City, county officials discuss options for new senior center
By Jon Hawley
Friday, November 2, 2018
Pasquotank County greatly needs a new senior center, but where to put it and how to pay for it remain unknowns, Pasquotank and Elizabeth City officials said earlier this week.
City councilors and county commissioners brainstormed over the senior center during a joint meeting at the Carolina Center in the county commerce park on Monday. City officials have supported a new senior center for months, but Monday was the first time they presented the idea to the full board of county commissioners.
The current senior center is tucked into the Knobbs Creek Recreation Center. The city and county established it in 1991, with each agreeing to pay half its operating costs.
The center now faces “severe overcrowding,” especially during peak hours, and leaves many seniors under-served, Senior Center Coordinator Lauren Turner told the elected officials Monday.
“Best way I know to tell you is, we're just getting enough air every day,” Turner said.
The center only has seven activity rooms, and their regular uses are often disrupted or canceled for conflicting events, whether for senior-oriented workshops, such as for Medicare or taxes, or large recreational events at Knobbs Creek.
Turner also said the limited space prevents offering new activities, and warned that overcrowding will only get worse, based on projections that Pasquotank's senior population will only keep growing.
Mayor Bettie Parker said she had recently visited the center as well, and that seniors “bombarded” her with requests for more space. Parker also noted the state promotes Elizabeth City as a “certified retirement community” — and suggested the city needs to make sure state officials live up to that.
“When they come here, we want to be able to accommodate them properly,” Parker said. “That's how you keep people.”
Commissioners agreed a larger center was needed, and didn't dispute the county would share in its costs — which could be well over $1 million.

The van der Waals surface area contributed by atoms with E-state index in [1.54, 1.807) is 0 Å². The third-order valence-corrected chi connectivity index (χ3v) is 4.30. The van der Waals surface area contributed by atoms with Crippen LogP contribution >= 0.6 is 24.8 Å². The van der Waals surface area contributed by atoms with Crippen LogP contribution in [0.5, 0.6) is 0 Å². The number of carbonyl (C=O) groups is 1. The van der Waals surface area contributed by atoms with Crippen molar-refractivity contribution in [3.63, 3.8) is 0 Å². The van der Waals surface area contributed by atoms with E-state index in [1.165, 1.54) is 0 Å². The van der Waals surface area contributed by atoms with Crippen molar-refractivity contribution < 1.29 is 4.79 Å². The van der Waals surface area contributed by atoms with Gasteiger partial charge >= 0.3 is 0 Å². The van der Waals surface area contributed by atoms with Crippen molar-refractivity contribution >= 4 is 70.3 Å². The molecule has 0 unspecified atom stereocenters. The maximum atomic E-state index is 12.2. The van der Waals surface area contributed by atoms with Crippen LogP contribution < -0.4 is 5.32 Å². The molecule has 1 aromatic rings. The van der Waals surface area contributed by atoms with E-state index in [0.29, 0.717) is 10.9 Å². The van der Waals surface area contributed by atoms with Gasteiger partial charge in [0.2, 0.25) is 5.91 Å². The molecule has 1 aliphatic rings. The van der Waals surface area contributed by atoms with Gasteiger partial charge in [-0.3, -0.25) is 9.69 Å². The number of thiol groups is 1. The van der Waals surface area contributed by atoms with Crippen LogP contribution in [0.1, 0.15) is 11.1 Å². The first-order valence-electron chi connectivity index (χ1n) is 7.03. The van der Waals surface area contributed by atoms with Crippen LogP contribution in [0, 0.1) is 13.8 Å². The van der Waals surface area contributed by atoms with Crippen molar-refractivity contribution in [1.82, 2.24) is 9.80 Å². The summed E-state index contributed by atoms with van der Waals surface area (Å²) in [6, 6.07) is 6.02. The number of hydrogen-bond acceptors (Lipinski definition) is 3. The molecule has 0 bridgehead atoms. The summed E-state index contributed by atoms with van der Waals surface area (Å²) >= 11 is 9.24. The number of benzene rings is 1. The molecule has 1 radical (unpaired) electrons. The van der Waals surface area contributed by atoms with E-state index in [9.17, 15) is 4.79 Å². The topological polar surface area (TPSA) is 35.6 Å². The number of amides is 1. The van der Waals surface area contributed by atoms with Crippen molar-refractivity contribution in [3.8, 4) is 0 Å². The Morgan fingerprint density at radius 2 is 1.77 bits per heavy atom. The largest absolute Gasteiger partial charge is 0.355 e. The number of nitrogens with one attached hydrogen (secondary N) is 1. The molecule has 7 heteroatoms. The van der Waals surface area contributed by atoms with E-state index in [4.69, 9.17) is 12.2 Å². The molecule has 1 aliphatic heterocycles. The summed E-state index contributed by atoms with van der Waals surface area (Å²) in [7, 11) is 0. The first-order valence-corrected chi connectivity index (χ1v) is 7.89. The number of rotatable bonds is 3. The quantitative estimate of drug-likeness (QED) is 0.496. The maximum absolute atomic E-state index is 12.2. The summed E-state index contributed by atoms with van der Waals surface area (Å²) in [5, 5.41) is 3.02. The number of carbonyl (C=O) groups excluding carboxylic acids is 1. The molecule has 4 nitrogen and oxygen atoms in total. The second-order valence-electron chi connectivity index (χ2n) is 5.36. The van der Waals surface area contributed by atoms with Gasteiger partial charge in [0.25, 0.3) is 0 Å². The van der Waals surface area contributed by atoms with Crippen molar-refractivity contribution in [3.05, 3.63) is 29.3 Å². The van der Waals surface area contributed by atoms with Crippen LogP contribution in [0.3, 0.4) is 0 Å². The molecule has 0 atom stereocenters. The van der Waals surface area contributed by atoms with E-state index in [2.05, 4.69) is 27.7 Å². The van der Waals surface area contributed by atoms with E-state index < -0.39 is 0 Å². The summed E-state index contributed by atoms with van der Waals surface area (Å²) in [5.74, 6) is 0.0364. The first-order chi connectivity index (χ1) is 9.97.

City Manager Rich Olson walked the elected leaders through their options.
First, he explained the governments cannot expand the senior center at Knobbs Creek. Adjacent land is not suitable to build on, he said, and, he doubted the current building could bear the weight of a second floor. Adding a floor would also require installing an elevator for handicapped accessibility, a large expense, he noted.
The new center should be in a building of between 15,000 and 20,000 square feet, he said, to allow room for growth, both in population and activities. The city has ample vacant land to build such a facility on — such as at Enfield Park, he noted — but a new building would cost $5 million or more.
Commissioner Jeff Dixon asked about obtaining a low-interest, long-term U.S. Department of Agriculture loan to finance the facility, but Olson said it might take more than the lifespan of the new center to pay off. That could leave the city and county saddled with debt when it needs to pay for another facility.
It would be better, Olson and County Manager Sparty Hammett agreed, to convert an existing building into a senior center. That would cost $1 million to $2 million, Olson estimated.
Even at $2 million or less, Olson said the new senior center would require issuing debt. The debt likely wouldn't be in both governments' names, but it would be premised on both the city and county paying it off, he added.
Olson also said the city and county were looking at three potential sites, but recommended the city and county only discuss them by name in closed session.
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